In an interview with Reuters, Shell CEO CEO Ben van Beurden said the oil and gas company has “to be at the forefront of the transition” to a low-carbon economy and that means focusing on renewable energy, especially wind and solar, as well as low-carbon biofuels and hydrogen as key growth areas beyond 2020.
“If you make new investment decisions that you have to live with for the next 30 or 40 years, why don’t we screen these for long-term carbon intensity?” Van Beurden said. “In the past we didn’t do this. The only thing we did was put a shadow price for carbon in them … now we have to take it one step further.”
One step further includes linking 10 percent of executives’ bonuses to “greenhouse gas management,” although Shell has yet to set specific targets. Van Beurden, whose salary was $6.4 million last year including a $4.4 million bonus, said Shell will seek shareholder approval for a three-year program at its next general meeting.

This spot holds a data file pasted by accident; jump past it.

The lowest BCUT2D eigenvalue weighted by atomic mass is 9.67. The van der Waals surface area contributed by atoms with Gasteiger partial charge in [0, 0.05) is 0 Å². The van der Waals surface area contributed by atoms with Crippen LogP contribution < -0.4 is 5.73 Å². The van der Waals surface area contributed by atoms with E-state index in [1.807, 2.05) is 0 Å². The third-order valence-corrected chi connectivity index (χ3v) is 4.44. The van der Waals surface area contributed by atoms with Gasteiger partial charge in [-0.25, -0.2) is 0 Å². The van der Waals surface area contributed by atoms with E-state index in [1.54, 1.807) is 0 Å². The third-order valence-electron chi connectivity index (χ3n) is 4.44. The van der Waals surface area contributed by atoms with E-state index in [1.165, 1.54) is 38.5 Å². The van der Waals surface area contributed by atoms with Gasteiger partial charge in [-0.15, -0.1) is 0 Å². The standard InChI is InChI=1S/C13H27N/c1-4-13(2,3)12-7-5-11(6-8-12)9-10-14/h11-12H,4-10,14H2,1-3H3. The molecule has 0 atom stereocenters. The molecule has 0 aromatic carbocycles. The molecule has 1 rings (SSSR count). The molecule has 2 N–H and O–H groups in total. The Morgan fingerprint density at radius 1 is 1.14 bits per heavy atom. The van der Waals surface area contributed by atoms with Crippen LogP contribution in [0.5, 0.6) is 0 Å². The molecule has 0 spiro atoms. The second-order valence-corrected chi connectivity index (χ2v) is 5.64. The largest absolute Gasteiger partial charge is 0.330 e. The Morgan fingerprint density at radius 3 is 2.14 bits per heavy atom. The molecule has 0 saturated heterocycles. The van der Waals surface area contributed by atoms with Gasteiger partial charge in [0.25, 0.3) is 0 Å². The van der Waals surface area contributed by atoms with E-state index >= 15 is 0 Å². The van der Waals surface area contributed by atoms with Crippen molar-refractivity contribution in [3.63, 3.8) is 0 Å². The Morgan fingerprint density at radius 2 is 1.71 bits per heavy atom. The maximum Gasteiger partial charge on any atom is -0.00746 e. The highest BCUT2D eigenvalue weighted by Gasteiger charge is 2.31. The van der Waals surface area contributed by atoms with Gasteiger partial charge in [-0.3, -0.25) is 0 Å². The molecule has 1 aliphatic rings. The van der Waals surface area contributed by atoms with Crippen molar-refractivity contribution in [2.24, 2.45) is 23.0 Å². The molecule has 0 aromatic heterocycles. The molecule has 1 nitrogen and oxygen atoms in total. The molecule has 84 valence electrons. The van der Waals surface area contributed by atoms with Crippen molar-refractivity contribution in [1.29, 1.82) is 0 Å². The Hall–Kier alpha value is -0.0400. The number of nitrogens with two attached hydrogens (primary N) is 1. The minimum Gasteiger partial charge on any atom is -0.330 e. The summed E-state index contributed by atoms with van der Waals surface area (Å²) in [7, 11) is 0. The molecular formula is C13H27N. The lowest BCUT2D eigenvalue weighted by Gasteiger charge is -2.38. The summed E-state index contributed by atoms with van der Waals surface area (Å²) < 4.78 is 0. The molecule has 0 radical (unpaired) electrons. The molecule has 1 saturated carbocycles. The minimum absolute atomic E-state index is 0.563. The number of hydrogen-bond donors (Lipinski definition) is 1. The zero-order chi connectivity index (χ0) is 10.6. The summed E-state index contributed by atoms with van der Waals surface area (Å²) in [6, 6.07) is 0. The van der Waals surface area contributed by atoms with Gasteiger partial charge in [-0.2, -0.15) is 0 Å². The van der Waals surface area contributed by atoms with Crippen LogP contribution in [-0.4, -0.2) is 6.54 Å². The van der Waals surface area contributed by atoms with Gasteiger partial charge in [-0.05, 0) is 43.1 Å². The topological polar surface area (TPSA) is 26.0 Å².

Van Beurden’s announcement comes as investors are putting increasing pressure on oil and gas companies to better manage their climate risk.
The oil and gas industry, and the use of its products, account for about half of global CO2 emissions. And yet executive remuneration packages remain heavily weighted to reward company performance on hydrocarbon production levels and reserve replacement indicators, according to a CDP report published last week. The report says only five companies currently have detailed climate-linked performance metrics.
A different CDP report published earlier this month found that only 29 percent of energy companies requested to disclose water risk provided information to their investors via CDP this year. ExxonMobil, Chevron and Shell are the three largest energy companies that, since 2012, have failed to respond to investor requests for disclosure.